Experiences of an English Language Teacher

Christmas in the Classroom: Lesson and Classroom Ideas

Christmas Tree, Seoul © 2006

It is that festive period again when the artificial Christmas tree is brought out of the small cupboard at your school and dusted down.  And what better way to start this month off on my website with a few Christmas lesson and classroom ideas for my readers.  Obviously, you have to be sensitive where you are teaching and whether Christmas is celebrated in the host country.  Nevertheless, I would like to thank my followers on Twitter and other teachers for their contribution for this blog post as well.  So, let’s start with the first lesson idea.

Preparing the Classroom

What is the first thing that students see when they attend a lesson?  That’s right, the classroom.  The classroom will reflect the mood of the day so you will have to prepare a few things to get learners into the Christmas spirit.  You don’t need to spend a fortune and if you are teaching young learners, you could get the students to decorate the classroom.  Get some coloured pieces of paper, some glue, some scissors, coloured pencils/crayons and some glitter.  Hand these out to the young learners and tell them they have an hour to decorate the classroom and just let them be as creative as possible.  You will be amazed at what young learners can achieve if you let them have a little control over what they want to do.  For more older young learners, you could get them to colour in some artwork or draw things related to Christmas.  Once they have finished their artwork, you could pin them up around the room.

Christmas Cards

One thing that some nationalities do (if not most) is hand out Christmas cards to each other.  You could combine one relatively international tradition with language learning.  Ask learners what they write in Christmas cards in their own language and get them to translate.  Board some of these ideas up on the whiteboard or IWB and scaffold language where appropriate.  Once you have learner language boarded and scaffolded, you could get learners into pairs to write a Christmas card to their parents or guardians.  This activity would be great for young learners or teenagers alike.  With regards to their Christmas cards, you could either supply Christmas cards, pictures about Christmas (which could be cut and glued on supplied card) or hand out blank pieces of card (A4 size) which could folded in half then used as a template for Christmas cards.

Christmas Songs

There are some wonderful Christmas songs which could be played and used in the classroom to generate interest or motivate learners for the festive period.  If you have experienced a dip in motivation during this period of the year, it is a good time to get the jukebox out and get some songs blasting (especially when learners are doing some sort of art and craft activity).  I remember a few years ago, I bought a compilation album of Christmas songs on iTunes and use these songs in the classroom.  All learners respond well to the songs and they are familiar to them as they are played in their home country also.  Typical Christmas music activities could include gap-fills, reordering music lyrics or students learning the lyrics of a song and having a type of karaoke competition in class.  In my first year of teaching in South Korea, the non-native teachers prepared young learners to sing a Christmas Carol in front of their parents and their parents were really proud.  This is something which could also be incorporated in the classroom.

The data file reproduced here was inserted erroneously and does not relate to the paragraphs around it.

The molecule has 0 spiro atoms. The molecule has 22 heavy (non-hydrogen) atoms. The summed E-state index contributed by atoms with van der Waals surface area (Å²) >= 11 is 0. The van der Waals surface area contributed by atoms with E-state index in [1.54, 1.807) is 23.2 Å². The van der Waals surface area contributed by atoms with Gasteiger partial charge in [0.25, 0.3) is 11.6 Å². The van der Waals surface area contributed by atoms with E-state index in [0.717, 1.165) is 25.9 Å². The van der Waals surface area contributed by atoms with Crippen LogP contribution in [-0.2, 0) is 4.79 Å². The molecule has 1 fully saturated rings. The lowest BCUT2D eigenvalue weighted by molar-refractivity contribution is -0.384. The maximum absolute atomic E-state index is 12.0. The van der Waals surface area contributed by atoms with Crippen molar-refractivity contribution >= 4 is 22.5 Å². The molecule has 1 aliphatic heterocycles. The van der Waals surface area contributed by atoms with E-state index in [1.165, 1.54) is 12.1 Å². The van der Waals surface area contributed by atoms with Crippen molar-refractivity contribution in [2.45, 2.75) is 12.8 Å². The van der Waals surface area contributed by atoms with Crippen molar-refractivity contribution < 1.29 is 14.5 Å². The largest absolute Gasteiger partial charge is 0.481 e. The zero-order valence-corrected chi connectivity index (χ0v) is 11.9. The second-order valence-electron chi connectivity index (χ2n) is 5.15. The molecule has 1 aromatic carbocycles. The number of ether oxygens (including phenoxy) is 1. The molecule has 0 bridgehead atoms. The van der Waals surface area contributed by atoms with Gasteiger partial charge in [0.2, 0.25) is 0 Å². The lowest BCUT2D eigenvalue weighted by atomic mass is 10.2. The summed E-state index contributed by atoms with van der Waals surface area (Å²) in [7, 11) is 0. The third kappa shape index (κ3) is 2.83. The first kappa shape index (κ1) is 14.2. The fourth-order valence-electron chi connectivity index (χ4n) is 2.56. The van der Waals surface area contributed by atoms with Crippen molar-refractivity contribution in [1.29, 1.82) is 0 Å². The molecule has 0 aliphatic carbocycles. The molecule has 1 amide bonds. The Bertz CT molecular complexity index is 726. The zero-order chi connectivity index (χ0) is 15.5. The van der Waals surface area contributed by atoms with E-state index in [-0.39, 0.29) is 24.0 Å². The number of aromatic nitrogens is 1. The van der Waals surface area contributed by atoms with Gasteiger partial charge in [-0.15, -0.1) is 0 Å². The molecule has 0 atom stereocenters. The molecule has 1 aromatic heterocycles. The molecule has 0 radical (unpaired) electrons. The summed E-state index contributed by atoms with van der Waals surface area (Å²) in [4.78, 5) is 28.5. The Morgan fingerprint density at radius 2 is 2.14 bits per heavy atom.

Christmas Quiz

A good activity which adult students could learn more about the culture of Christmas could be with the use of a quiz.  I have created a quiz and it is available to download below.  It could either be used as a web-quest or as a team quiz.
You could either use the quiz as a dictation exercise or you could do a “Who Wants To Be A Millionaire” style of quiz.

Christmas Wordsearch

Wordsearches were the very first vocabulary activity that I used in the classroom with young learners.  I thought they enjoyed them and it was something that they could add to their learning portfolio.  Nevertheless, there is a place for wordsearch activities and I have embedded a Christmas wordsearch below which could be used in the classroom.
If you have an IWB and are keen to get learners up and out of their seats, you could use the electronic wordsearch as well. The link for the IWB version is available here.
Again, the Teachers Direct website is a wonderful source of information and you could create your very own wordsearch puzzle.  Just a quick note: the IWB version for wordsearch puzzles can only be created with a 15 by 15 wordsearch dimension.  So what are you waiting for?  Go to this website to create your own puzzles.

Christmas Nativity

For many children, the nativity play is a wonderful opportunity for them to work towards.  There is a lot of effort by many teachers across the country to organise the plays and it is a great chance for children to shine.  So why not have your very own nativity play in your language school?  You could get learners to dress up, make their own costumes or act in front of peers or parents.  It is incredibly motivating being recognised when acting in a foreign language and parents are very proud with their little kids when they are able to act a play in their L2.  Naturally, the teacher will have to be aware of the local culture in order not to upset local culture or religion.